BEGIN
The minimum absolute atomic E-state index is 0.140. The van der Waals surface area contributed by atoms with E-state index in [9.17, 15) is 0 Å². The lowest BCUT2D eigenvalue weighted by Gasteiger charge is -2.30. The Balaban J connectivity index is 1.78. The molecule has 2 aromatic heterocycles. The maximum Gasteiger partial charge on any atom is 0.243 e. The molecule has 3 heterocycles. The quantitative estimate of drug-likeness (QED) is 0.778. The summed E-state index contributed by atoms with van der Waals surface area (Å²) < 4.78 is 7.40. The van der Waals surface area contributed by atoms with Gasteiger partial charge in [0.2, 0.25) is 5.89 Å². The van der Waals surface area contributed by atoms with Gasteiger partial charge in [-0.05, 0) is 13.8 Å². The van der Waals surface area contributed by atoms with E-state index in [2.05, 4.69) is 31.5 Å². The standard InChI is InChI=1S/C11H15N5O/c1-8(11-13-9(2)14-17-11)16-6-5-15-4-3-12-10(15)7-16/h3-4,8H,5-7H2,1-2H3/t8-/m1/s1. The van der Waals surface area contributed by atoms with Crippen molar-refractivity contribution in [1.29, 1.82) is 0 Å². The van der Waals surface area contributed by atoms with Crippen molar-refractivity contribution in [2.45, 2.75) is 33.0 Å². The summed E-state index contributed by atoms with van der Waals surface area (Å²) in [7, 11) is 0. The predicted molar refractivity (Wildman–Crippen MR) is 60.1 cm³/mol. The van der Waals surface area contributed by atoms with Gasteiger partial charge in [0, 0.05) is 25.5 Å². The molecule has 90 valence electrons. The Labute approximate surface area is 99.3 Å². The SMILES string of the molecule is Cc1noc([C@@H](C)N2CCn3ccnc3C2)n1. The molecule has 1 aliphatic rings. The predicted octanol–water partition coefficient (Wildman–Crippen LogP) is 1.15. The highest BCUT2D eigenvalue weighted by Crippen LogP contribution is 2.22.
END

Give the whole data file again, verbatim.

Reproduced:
The minimum absolute atomic E-state index is 0.140. The van der Waals surface area contributed by atoms with E-state index in [9.17, 15) is 0 Å². The lowest BCUT2D eigenvalue weighted by Gasteiger charge is -2.30. The Balaban J connectivity index is 1.78. The molecule has 2 aromatic heterocycles. The maximum Gasteiger partial charge on any atom is 0.243 e. The molecule has 3 heterocycles. The quantitative estimate of drug-likeness (QED) is 0.778. The summed E-state index contributed by atoms with van der Waals surface area (Å²) < 4.78 is 7.40. The van der Waals surface area contributed by atoms with Gasteiger partial charge in [0.2, 0.25) is 5.89 Å². The van der Waals surface area contributed by atoms with Gasteiger partial charge in [-0.05, 0) is 13.8 Å². The van der Waals surface area contributed by atoms with E-state index in [2.05, 4.69) is 31.5 Å². The standard InChI is InChI=1S/C11H15N5O/c1-8(11-13-9(2)14-17-11)16-6-5-15-4-3-12-10(15)7-16/h3-4,8H,5-7H2,1-2H3/t8-/m1/s1. The van der Waals surface area contributed by atoms with Crippen molar-refractivity contribution in [1.29, 1.82) is 0 Å². The van der Waals surface area contributed by atoms with Crippen molar-refractivity contribution in [2.45, 2.75) is 33.0 Å². The summed E-state index contributed by atoms with van der Waals surface area (Å²) in [7, 11) is 0. The predicted molar refractivity (Wildman–Crippen MR) is 60.1 cm³/mol. The van der Waals surface area contributed by atoms with Gasteiger partial charge in [0, 0.05) is 25.5 Å². The molecule has 90 valence electrons. The Labute approximate surface area is 99.3 Å². The SMILES string of the molecule is Cc1noc([C@@H](C)N2CCn3ccnc3C2)n1. The molecule has 1 aliphatic rings. The predicted octanol–water partition coefficient (Wildman–Crippen LogP) is 1.15. The highest BCUT2D eigenvalue weighted by Crippen LogP contribution is 2.22.